Brian Cox says science can be great leveller for society

Royal Society professor for public engagement sets out his goals for new role

January 30, 2015

Source: Rex

Broadcaster and physicist Brian Cox has said that science can be a “vehicle for the redistribution of opportunity in our society”. 

The newly appointed Royal Society professor for public engagement in science at the University of Manchester said science needs to have a higher cultural and political profile if the UK is to capitalise on its world-leading position.

Professor Cox said that it was “strange” that the UK invests significantly less in scientific research than its major competitors.

The UK puts 1.8 per cent of GDP into research, compared with 2.7 per cent in the US, 2.8 per cent in Germany and 4 per cent in South Korea.

He blamed the disparity on the culture of science in Britain, saying that “science is not held in the same high regard” in the UK that it is in other countries.

In his new role, Professor Cox will look at how the Royal Society can help to bring science to life for teachers and students. He will work with partners across science and organisations such as the BBC.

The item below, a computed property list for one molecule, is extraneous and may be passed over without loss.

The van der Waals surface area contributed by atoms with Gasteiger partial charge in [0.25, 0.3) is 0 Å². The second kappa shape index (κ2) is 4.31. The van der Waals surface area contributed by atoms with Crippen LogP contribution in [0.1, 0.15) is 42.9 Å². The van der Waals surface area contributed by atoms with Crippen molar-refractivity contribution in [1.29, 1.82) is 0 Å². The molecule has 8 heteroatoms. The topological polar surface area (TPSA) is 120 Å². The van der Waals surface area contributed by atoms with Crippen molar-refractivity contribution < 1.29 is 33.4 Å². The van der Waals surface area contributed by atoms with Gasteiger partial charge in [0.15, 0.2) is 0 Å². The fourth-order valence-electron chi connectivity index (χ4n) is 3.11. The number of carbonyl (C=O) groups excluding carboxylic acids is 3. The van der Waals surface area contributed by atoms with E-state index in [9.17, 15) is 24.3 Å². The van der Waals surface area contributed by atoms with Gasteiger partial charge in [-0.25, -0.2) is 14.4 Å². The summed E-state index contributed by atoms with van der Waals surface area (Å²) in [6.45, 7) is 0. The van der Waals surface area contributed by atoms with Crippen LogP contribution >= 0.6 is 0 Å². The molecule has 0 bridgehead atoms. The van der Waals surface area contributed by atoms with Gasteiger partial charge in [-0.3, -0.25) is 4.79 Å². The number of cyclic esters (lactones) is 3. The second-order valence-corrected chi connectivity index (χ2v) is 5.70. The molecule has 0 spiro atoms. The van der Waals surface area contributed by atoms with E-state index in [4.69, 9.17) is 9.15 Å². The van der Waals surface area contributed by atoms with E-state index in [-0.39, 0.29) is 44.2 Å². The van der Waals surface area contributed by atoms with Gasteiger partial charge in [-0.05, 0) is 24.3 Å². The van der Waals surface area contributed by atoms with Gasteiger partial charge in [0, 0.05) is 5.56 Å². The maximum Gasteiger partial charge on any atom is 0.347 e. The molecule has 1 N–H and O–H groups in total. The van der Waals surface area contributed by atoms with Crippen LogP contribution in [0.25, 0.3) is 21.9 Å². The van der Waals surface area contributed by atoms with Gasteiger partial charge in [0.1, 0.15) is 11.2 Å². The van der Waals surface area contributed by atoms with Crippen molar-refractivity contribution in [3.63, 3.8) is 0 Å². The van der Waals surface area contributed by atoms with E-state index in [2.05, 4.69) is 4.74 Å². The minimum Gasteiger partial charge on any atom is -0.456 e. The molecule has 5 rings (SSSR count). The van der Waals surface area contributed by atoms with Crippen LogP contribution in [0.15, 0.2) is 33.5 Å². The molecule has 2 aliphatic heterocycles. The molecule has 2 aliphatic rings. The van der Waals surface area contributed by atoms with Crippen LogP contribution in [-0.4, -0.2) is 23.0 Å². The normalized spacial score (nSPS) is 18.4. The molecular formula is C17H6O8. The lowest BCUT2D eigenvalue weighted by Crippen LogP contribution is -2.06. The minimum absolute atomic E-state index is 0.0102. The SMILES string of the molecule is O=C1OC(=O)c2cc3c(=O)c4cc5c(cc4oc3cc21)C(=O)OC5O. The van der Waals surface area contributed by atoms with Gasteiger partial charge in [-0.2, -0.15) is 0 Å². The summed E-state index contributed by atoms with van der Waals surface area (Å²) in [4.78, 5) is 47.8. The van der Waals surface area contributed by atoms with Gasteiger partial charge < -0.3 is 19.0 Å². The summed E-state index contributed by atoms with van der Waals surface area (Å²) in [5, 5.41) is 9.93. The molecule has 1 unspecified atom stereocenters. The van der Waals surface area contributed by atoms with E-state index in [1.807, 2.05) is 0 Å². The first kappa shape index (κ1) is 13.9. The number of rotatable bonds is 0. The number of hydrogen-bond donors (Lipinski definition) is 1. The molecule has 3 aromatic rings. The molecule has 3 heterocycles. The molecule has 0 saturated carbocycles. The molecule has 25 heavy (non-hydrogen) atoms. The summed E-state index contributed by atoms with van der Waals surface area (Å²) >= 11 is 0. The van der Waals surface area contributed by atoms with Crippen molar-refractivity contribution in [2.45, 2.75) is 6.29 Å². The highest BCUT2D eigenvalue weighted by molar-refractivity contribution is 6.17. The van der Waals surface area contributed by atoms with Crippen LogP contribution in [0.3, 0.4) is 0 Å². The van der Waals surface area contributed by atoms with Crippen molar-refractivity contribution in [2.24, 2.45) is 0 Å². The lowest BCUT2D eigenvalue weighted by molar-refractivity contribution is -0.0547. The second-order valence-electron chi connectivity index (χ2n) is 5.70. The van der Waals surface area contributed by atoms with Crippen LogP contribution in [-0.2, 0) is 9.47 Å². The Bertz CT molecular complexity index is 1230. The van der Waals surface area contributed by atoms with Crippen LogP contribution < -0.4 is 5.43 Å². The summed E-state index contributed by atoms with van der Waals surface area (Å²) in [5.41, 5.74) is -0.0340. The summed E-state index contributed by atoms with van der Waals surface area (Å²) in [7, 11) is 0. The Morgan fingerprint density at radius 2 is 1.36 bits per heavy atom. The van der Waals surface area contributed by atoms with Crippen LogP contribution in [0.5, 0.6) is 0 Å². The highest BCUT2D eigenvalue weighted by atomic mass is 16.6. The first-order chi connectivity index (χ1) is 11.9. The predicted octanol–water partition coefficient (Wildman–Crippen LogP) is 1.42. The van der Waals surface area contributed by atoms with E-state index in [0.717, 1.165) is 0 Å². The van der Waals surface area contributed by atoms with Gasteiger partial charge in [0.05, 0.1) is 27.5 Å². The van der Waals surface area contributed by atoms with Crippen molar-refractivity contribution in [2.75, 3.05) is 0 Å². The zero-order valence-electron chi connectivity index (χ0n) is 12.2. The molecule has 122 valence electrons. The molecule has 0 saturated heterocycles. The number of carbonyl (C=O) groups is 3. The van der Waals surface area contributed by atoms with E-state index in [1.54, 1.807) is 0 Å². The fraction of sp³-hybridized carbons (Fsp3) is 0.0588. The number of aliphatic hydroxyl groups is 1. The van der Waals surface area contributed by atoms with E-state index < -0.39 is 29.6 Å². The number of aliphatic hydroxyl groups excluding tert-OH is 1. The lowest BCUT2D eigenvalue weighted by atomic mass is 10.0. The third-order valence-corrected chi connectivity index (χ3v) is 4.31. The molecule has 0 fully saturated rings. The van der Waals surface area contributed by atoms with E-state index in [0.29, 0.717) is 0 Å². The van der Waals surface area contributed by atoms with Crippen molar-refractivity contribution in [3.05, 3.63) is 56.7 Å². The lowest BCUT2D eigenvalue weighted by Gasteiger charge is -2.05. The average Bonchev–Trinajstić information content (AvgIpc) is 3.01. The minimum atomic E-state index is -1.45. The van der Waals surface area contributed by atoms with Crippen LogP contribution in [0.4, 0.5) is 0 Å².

Professor Cox said: “I want to help change the perception of science. I want to see our great cultural and scientific institutions – the universities, the learned societies, museums, schools, the BBC – work together to raise the cultural and political profile of science, research and education.

“I want to see our investment in science, and particularly in young scientists, rise to levels at or beyond our competitors. I passionately believe that science can be a vehicle for the redistribution of opportunity in our society as well as a driver for economic growth.”

Sir Paul Nurse, president of the Royal Society, said: “The UK is very good at science, but it is seen as something difficult and perhaps removed from ordinary people. 

“Britain was built by science and engineering during the Industrial Revolution, and we need to rediscover that passion for innovation in all parts of society.”

Have your say

Log in or register to post comments

Most commented

Like the rest of society, universities have largely failed to consider the specific needs of menopausal women. Here, one scholar describes how this can lead to marginalisation and bullying – and why the issue is as important as the fight for maternity rights

16 January

In an era of anti-expert populism, it is more important than ever to stand up for scientific truth. But it is also harder, coming with a high risk of personal attack. Anna McKie speaks to those who have paid a high price for their advocacy, and draws out the lessons for those who want to take up the cause

16 January

Sponsored